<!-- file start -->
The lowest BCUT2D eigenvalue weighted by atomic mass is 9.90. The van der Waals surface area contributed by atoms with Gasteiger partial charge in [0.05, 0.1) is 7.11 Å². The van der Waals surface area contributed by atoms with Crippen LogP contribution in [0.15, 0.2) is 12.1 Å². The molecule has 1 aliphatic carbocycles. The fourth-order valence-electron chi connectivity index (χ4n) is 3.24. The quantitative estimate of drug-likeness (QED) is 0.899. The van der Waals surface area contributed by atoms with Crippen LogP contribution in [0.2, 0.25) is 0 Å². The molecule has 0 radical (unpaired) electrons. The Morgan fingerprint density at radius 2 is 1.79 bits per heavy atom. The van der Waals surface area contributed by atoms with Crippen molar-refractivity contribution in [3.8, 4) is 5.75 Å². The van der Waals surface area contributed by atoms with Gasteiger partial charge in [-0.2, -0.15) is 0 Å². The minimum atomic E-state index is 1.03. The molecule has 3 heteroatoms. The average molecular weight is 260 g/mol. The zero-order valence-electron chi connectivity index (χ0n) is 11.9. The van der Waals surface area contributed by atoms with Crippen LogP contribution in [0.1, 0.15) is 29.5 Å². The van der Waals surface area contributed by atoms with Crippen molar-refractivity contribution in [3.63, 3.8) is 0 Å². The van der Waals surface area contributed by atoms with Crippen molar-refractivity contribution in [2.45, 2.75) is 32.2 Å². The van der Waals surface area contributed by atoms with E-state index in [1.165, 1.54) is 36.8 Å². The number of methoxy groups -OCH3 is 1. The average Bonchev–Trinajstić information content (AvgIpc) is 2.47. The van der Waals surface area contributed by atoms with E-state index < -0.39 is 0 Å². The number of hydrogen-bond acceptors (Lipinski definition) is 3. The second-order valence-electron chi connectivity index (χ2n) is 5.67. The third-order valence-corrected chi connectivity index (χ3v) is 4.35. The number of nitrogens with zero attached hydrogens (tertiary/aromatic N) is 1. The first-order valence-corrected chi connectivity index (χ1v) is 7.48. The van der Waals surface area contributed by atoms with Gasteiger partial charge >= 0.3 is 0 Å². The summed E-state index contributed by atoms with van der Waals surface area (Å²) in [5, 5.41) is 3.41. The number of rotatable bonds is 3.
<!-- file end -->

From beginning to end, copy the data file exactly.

The lowest BCUT2D eigenvalue weighted by atomic mass is 9.90. The van der Waals surface area contributed by atoms with Gasteiger partial charge in [0.05, 0.1) is 7.11 Å². The van der Waals surface area contributed by atoms with Crippen LogP contribution in [0.15, 0.2) is 12.1 Å². The molecule has 1 aliphatic carbocycles. The fourth-order valence-electron chi connectivity index (χ4n) is 3.24. The quantitative estimate of drug-likeness (QED) is 0.899. The van der Waals surface area contributed by atoms with Crippen LogP contribution in [0.2, 0.25) is 0 Å². The molecule has 0 radical (unpaired) electrons. The Morgan fingerprint density at radius 2 is 1.79 bits per heavy atom. The van der Waals surface area contributed by atoms with Crippen molar-refractivity contribution in [3.8, 4) is 5.75 Å². The van der Waals surface area contributed by atoms with Gasteiger partial charge in [-0.2, -0.15) is 0 Å². The minimum atomic E-state index is 1.03. The molecule has 3 heteroatoms. The average molecular weight is 260 g/mol. The zero-order valence-electron chi connectivity index (χ0n) is 11.9. The van der Waals surface area contributed by atoms with Crippen LogP contribution in [0.1, 0.15) is 29.5 Å². The van der Waals surface area contributed by atoms with Crippen molar-refractivity contribution in [3.63, 3.8) is 0 Å². The van der Waals surface area contributed by atoms with Crippen molar-refractivity contribution in [2.45, 2.75) is 32.2 Å². The van der Waals surface area contributed by atoms with E-state index in [1.165, 1.54) is 36.8 Å². The number of methoxy groups -OCH3 is 1. The average Bonchev–Trinajstić information content (AvgIpc) is 2.47. The van der Waals surface area contributed by atoms with E-state index < -0.39 is 0 Å². The number of hydrogen-bond acceptors (Lipinski definition) is 3. The second-order valence-electron chi connectivity index (χ2n) is 5.67. The third-order valence-corrected chi connectivity index (χ3v) is 4.35. The number of nitrogens with zero attached hydrogens (tertiary/aromatic N) is 1. The first-order valence-corrected chi connectivity index (χ1v) is 7.48. The van der Waals surface area contributed by atoms with Gasteiger partial charge >= 0.3 is 0 Å². The summed E-state index contributed by atoms with van der Waals surface area (Å²) in [5, 5.41) is 3.41. The number of rotatable bonds is 3.